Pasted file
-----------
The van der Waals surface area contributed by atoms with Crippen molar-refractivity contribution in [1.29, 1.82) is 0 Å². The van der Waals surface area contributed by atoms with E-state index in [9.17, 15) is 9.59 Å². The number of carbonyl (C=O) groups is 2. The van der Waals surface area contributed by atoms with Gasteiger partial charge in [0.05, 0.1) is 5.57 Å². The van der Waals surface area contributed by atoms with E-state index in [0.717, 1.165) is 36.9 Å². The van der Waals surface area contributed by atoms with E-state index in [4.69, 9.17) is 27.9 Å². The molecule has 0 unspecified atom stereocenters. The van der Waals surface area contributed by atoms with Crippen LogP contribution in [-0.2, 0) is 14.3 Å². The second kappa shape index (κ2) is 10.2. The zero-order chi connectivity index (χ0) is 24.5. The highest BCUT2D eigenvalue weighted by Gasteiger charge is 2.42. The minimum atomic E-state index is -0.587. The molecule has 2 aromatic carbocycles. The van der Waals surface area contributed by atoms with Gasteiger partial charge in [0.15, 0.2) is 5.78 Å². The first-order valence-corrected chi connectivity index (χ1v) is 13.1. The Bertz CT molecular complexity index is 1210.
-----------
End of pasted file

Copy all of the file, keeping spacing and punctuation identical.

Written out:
The van der Waals surface area contributed by atoms with Crippen molar-refractivity contribution in [1.29, 1.82) is 0 Å². The van der Waals surface area contributed by atoms with E-state index in [9.17, 15) is 9.59 Å². The number of carbonyl (C=O) groups is 2. The van der Waals surface area contributed by atoms with Gasteiger partial charge in [0.05, 0.1) is 5.57 Å². The van der Waals surface area contributed by atoms with E-state index in [0.717, 1.165) is 36.9 Å². The van der Waals surface area contributed by atoms with E-state index in [4.69, 9.17) is 27.9 Å². The molecule has 0 unspecified atom stereocenters. The van der Waals surface area contributed by atoms with Crippen LogP contribution in [-0.2, 0) is 14.3 Å². The second kappa shape index (κ2) is 10.2. The zero-order chi connectivity index (χ0) is 24.5. The highest BCUT2D eigenvalue weighted by Gasteiger charge is 2.42. The minimum atomic E-state index is -0.587. The molecule has 2 aromatic carbocycles. The van der Waals surface area contributed by atoms with Gasteiger partial charge in [0.15, 0.2) is 5.78 Å². The first-order valence-corrected chi connectivity index (χ1v) is 13.1. The Bertz CT molecular complexity index is 1210.